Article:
(between_SS / total_SS =  69.5 %)


This is the same, for example, as regressing y on the assignment to cluster. We can see that the $$R^2$$ for this is the same as the variance explained from the k-means result in Situation 1 above:

> summary(lm(y1 ~ km1$$cluster))$$r.squared
[1] 0.9310095


This would show you that Scenario 1 is much more clustered than Scenario 2, or in your words, Scenario 2 "has a more even distribution of points" than Scenario 1.

You mention you have perhaps hundreds of datasets. This is a function you could use to extract the variance explained from each:

myfunc <- function(data) {
res <- kmeans(data, 2)
return(res$$betweenss / res$$totss)
}


Which would give me:

> data <- data.frame(x1, y1)
> myfunc(data)
> [1] 0.9312472


In R, you could put all of your data.frames into a list (let's call it datalist for now), and then run lapply(datalist, myfunc) to get all the explained variance numbers you need for all of your hundreds of datasets.

I'm trying to be less R-centric: This could all be done in Python, as well, using sklearn.cluster.KMeans, but it doesn't return the variance stuff you want, so you'd need to then take the clusters and plug them as predictors into a linear regression and extract the $$R^2$$ value (like above) using sklearn.metrics.r2_score.

• This is exactly what i was looking for. Thank you very much. Nov 19, 2018 at 4:28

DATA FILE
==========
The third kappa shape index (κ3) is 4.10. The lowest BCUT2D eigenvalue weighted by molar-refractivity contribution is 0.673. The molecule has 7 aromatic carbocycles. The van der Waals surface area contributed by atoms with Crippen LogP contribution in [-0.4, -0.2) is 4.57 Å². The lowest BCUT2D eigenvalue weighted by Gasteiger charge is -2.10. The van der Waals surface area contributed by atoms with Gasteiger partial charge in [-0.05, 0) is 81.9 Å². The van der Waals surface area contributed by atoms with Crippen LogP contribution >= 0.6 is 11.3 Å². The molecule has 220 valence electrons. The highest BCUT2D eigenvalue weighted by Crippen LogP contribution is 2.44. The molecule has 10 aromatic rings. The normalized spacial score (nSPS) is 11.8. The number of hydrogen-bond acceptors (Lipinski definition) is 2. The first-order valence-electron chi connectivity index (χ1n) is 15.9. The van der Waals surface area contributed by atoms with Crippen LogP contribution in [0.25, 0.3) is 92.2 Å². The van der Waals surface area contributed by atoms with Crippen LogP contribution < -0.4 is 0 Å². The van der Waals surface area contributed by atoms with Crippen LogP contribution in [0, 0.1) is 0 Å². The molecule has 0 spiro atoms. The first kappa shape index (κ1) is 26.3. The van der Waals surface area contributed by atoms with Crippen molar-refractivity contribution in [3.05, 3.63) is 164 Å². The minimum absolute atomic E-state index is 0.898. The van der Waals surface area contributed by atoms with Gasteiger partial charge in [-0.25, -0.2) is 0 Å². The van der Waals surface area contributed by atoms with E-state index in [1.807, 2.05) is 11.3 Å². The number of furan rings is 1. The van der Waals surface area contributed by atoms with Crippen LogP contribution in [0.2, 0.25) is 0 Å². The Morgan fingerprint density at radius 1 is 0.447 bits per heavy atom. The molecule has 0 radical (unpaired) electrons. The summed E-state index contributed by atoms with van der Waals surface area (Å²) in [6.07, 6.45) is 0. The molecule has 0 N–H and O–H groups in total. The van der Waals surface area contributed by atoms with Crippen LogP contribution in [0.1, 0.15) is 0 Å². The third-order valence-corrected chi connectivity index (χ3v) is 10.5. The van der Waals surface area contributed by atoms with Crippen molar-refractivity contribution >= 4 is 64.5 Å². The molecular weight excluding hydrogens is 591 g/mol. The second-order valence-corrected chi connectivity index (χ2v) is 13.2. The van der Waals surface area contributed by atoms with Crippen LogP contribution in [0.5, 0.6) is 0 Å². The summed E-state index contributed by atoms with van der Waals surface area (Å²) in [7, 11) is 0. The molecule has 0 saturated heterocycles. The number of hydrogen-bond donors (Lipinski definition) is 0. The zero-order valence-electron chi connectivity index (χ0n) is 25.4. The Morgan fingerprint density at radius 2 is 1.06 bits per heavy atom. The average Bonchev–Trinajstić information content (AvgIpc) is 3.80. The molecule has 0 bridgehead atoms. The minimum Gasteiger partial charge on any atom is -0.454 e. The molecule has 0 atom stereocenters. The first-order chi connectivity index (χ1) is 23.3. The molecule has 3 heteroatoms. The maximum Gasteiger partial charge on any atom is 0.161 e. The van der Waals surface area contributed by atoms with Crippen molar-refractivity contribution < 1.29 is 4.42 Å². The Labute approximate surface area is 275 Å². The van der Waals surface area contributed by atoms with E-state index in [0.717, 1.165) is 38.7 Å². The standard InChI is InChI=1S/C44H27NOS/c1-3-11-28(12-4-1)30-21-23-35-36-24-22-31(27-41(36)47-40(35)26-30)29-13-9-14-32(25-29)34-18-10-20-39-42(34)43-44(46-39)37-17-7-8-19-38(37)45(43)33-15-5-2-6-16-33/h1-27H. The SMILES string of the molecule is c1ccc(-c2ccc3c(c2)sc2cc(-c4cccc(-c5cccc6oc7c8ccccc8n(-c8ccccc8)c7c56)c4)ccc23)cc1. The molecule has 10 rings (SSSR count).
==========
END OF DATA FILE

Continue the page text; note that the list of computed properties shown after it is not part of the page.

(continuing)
• Would you say that using the BIC value from Gaussian mixture models for cluster analysis eg. summary(mclust::Mclust(iris[-5],G=2),parameters=TRUE)$bic would be a similar approach? With the lower BIC (in absolute terms) denoting greater clustering? Nov 19, 2018 at 22:14 • @J.Con I'm afraid my knowledge of mixture models is limited; but I would assume that if you apply the same structure to all of your data sets, then a smaller loss would denote that this cluster structure fits better, but I'm not 100% sure by any means. It sounds correct, but I could be wrong. I was thinking that you might find this paper helpful, as well: arxiv.org/abs/1808.08317 Nov 19, 2018 at 22:17 Based on the values of coviariate $$X$$, they are focused on the two points: 0 and 0.1. So studying the relationship between $$X$$ and $$Y$$ is equivalent to the mean difference of response variable $$Y$$ when $$X$$ are 0 and 0.1. Given $$Y$$ is continue variable, t-test is good choice. From graph, it is clear that variance of $$Y$$ is larger at $$X=0$$ than that at $$X=0.1$$, so Welch's t-test is needed. Instead of fixed on the null hypothesis that two means are equal, you can test the null hypothesis that mean difference equal to a given value. In fact, maybe the best way is to get Welch's t-interval for mean difference. It is a confidence interval. If your ideal strong relationship point is included in the CI, it means we cannot claim that there is strong relationship; otherwise, we can say there is enough evidence to convince that strong relationship between $$X$$ and $$Y$$ exists. • Thank you for this useful response. I wonder, can I apply Welch's t-interval to both plots I have included in the question? If so, would the results show that the second plot has a more even distribution than the first? I will update my question. Nov 19, 2018 at 2:33 • No, t-test, Welc's t-test, and Welch's t-interval can be use for situation of two groups, like the first graph. For second graph, simple linear regression should be used. ($X\$ has 10 unique values). Nov 19, 2018 at 2:37